The NCCI (National Council on Compensation Insurance), is a group that calculates Experience Modification Factors for companies across the entire United States. Some states have their own rating bureaus due to their size and complexity. For example, New York and New Jersey have the NYCIRB & NJCRIB respectively. For detailed explanation on what your Experience Modification Factor is and how it’s calculated see this site.
In the 1940s, Experience Modification Factors started being calculated, and they were based upon the dollar figures related to claims at that time. Amazingly, despite the rising costs and inflation, there were very few changes to the calculations between the 1940s and 1998. Then, following the changes in 1998, there were hardly any until 2013. In 2013 the NCCI, and the individual states that calculate their own Experience Modification Factor, adopted an updated “split points” policy that just means a simplification of the difference between the “Primary” and “Excess” parts of a Workers’ Comp claim. The Primary effects your Experience Modification Factor much more harshly than the Excess. By weighing the Primary heavier than the Excess, it protects against one or two larger, outlier claims throwing the calculations off completely (and unfairly).
The way the changes were implemented is that the Primary Split Point was formerly 5,000, and was increased in 2013 to 10,000 and then, over the next two years, would slowly increase to 15,000 which is where the NCCI believes it actually should be these days. (More on that here.)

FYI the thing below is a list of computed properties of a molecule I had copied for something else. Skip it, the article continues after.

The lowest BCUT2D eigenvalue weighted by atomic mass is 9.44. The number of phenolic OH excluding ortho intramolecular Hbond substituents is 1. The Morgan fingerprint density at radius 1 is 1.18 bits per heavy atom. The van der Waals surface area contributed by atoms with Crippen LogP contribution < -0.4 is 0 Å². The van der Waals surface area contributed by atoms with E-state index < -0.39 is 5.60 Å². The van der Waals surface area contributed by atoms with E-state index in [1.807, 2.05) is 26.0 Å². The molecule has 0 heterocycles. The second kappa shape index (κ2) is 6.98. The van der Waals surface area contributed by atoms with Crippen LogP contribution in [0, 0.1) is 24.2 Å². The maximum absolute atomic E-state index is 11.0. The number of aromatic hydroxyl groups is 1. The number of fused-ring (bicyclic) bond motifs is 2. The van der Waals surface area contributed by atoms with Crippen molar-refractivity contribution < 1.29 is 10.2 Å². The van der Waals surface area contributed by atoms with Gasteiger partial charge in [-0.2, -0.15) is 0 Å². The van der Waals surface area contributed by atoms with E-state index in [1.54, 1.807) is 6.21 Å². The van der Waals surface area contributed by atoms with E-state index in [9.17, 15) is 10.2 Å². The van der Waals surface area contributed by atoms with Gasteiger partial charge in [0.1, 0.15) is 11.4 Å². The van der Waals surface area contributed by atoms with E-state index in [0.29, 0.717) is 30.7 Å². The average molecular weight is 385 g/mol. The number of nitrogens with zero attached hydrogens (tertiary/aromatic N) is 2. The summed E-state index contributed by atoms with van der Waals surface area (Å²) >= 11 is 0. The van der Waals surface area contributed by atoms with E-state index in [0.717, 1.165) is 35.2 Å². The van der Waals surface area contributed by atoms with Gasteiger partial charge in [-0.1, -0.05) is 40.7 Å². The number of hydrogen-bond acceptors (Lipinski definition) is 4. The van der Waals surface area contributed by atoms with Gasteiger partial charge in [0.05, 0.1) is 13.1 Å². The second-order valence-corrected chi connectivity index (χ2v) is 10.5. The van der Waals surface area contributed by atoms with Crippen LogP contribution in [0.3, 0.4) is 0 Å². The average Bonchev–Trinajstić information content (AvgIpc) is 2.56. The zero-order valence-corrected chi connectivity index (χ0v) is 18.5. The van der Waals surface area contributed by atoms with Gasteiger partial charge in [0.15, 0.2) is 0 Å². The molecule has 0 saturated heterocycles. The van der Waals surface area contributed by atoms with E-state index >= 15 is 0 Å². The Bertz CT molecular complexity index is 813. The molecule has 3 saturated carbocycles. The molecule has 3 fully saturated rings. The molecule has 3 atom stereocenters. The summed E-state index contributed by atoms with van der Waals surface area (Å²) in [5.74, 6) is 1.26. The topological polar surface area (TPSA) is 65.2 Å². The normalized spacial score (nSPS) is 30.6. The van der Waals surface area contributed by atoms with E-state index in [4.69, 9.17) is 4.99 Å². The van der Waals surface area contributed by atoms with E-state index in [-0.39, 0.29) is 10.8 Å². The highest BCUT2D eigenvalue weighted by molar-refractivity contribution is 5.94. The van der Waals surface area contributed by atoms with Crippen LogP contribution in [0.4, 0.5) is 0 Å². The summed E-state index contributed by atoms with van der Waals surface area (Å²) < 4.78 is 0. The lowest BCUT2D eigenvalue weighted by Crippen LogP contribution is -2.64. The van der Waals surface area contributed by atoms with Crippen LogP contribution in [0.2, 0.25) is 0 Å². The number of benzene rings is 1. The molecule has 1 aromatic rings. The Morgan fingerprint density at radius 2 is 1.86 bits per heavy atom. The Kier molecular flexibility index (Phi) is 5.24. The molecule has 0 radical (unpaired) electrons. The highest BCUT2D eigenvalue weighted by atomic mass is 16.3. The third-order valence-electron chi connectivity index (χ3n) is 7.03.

Finally, on August 12th, 2015, the NYCRIB announced that it had approved the latest increase up to the 15,000 effective October 1st, 2015, as originally outlined. (More on that here.)
What This Means for your Business
What this means is that most companies will see another increase in their Experience Modification Factor following their next recalculation. That takes place on their “Unit Stat Date,” and, if left unchecked, your business could face higher rates, possible penalties, and Labor Department Violations.
What You Can Do About It
First, have you had your Experience Mod verified for inaccuracies? If not, it is imperative that you do so. As with any other calculation, there is a high proponent for errors.
The next step is to have your losses analyzed for personal trends and commonalities. If you want to see where you’re going, you should see where you’ve been. More than likely, you’re destined to repeat history.
Lastly, implement a risk management strategy to manage these claims more closely in order to exert some influence over them. Many companies are often surprised that these primary claims cost their company 30% more than it cost the insurance company. If you knew that, wouldn’t you want to do something about it?